Last month, I participated in the 30 days of creativity challenge -- in retrospect, an enormously difficult undertaking on my part.
The goal of #30Doc is simple: create one creative thing, every day, for the month of June.
Problem is though, I am not an artist, designer or even that creative of a person.
What I am however, is curious and a firm believer in the power of trying things I know I will not be good at, in order to enrich the activities in which I excel.
As designer Milton Glaser so eloquently put it...
I think at that moment in my life, I found a peculiar path: To continually discard a lot of the things that I knew how to do in favor of finding out what I didn’t. I think this is the way you stay alive professionally.
So I gave the 30 Day challenge a try. (You can see all 30 of my posts on my #30Doc board on Pinterest.)
During the course of those 30 days, I learned a number of simple truths, (some of which I suspect you already know too, but, like me, may have forgotten over time) and some hard lessons (for example, I'm not a great photographer. Apps like Camera+ helped with that.)
On Day 7, I was walking through the woods and saw a small teepee made out of sticks far back from the path. I had noticed it before but never took the time to really stop and check it out. So, that day, I decided to change that -- I stepped off the path, crept into the quiet woods and took a few pictures.
The picture is not amazing and the subject matter is not breathtaking, but what's important is, the next day when I returned to that spot, the teepee had been destroyed.
This shot is a small memorial to an interesting little structure that I only truly saw on that day, at that time. It was an excellent reminder not to live our lives blindly assuming that the world will stand still and wait for us to notice it.
On Day 22, I was totally exhausted and annoyed by the 30 day challenge. I went for a walk in the late afternoon, completely absorbed in my thoughts: "What in the world am I going to do for the project today?" "How come I can never think of anything creative?"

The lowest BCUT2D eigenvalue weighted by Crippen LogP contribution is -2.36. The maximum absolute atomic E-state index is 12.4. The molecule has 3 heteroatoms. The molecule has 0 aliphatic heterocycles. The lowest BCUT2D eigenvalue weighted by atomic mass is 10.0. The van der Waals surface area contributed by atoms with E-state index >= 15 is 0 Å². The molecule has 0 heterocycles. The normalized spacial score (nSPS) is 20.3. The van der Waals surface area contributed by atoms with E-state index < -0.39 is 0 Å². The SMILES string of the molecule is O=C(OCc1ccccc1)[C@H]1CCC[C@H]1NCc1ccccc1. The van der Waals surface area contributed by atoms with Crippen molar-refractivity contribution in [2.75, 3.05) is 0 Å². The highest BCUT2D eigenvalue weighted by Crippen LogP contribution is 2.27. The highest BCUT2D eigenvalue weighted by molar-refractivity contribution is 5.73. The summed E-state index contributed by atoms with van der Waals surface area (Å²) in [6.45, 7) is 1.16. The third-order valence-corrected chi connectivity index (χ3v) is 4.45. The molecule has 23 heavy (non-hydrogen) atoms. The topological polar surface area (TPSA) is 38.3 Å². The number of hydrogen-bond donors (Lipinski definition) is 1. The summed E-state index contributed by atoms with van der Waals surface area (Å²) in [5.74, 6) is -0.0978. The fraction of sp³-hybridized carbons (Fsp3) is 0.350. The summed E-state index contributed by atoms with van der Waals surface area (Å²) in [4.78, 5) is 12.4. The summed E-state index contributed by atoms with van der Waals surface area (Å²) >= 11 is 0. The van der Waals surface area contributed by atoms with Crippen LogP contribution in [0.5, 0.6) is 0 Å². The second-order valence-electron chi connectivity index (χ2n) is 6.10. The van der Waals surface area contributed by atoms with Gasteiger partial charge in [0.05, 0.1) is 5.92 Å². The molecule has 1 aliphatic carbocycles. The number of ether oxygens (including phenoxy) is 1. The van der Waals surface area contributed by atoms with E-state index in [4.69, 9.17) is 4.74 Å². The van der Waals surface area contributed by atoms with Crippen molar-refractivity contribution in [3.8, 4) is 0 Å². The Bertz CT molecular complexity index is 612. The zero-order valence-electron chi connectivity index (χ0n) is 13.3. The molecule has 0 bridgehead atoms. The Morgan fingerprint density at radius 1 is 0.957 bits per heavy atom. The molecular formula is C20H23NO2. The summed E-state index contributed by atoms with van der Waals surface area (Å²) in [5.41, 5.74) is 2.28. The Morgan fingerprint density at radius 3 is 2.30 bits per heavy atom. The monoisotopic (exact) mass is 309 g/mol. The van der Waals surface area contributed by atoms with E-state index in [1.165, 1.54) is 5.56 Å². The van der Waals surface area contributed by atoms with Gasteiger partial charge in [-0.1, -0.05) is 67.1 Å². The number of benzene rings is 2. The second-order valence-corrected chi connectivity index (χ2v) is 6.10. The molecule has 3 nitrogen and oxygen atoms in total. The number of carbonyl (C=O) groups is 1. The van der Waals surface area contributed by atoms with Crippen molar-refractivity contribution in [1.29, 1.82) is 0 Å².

Then, out of the corner my eye, I noticed I had nearly walked right past a man who had assembled and was walking on a tight rope in the middle of the woods.
What a magical, amazing and random thing to see out of the blue. And I had nearly missed it because I was so absorbed in trying to think of something amazing.
Again, the picture is not beautiful. But the moment and the man was (I asked him if I could take his picture and he said yes, but that he could not promise me he wouldn't fall first.) The lesson on that day reminded me to be fully being present in the moment and really see the world that surrounds me.
At first I thought there must be a leak in the roof. But, when I got up to investigate, I found an epic battle underway in one of our kitchen windows between a small spider and a large beetle.
The spider was quietly winning the war, while the beetle clicked its wings together incessantly (and loudly) and fought against the sticky web.
It was a fight that is probably waged in nature every second of the day but, because of its scale, most of us never see it.
But on this day, it was my gift to be able to sit and watch the battle and the beetle succumb to its tiny foe, (to whom I whispered my congratulations.) I would have missed the whole thing had I not followed my curiosity and my ears.
On Day 13, I realized that the world "out there" calls to me often, but sadly, I usually ignore it, pretending instead that a Facebook post or a funny video or a random tweet is as important (if not more important) than the beauty of nature, the power of serendipity or the grace of the living, breathing humans who surround me. And that is just plain ridiculous.
Yes, I often used technology to create my creative submission each day during the challenge, but I used the world around, and in front, of me to observe, cull and capture those moments, first. I need to remember to maintain that balance in my life moving forward.
Creativity is less about magic, and far more about the powers of observation, curiosity and connection -- listening to the voice inside you and letting yourself be pulled in the direction it tells you to go.
That voice exists even for us non-creative types. Never stop listening to it.
I’m a consultant, strategist, author, educator, and speaker with more than 30 years of professional experience. I’m passionately curious, fairly sassy, kinda dorky and seriously good at what I do.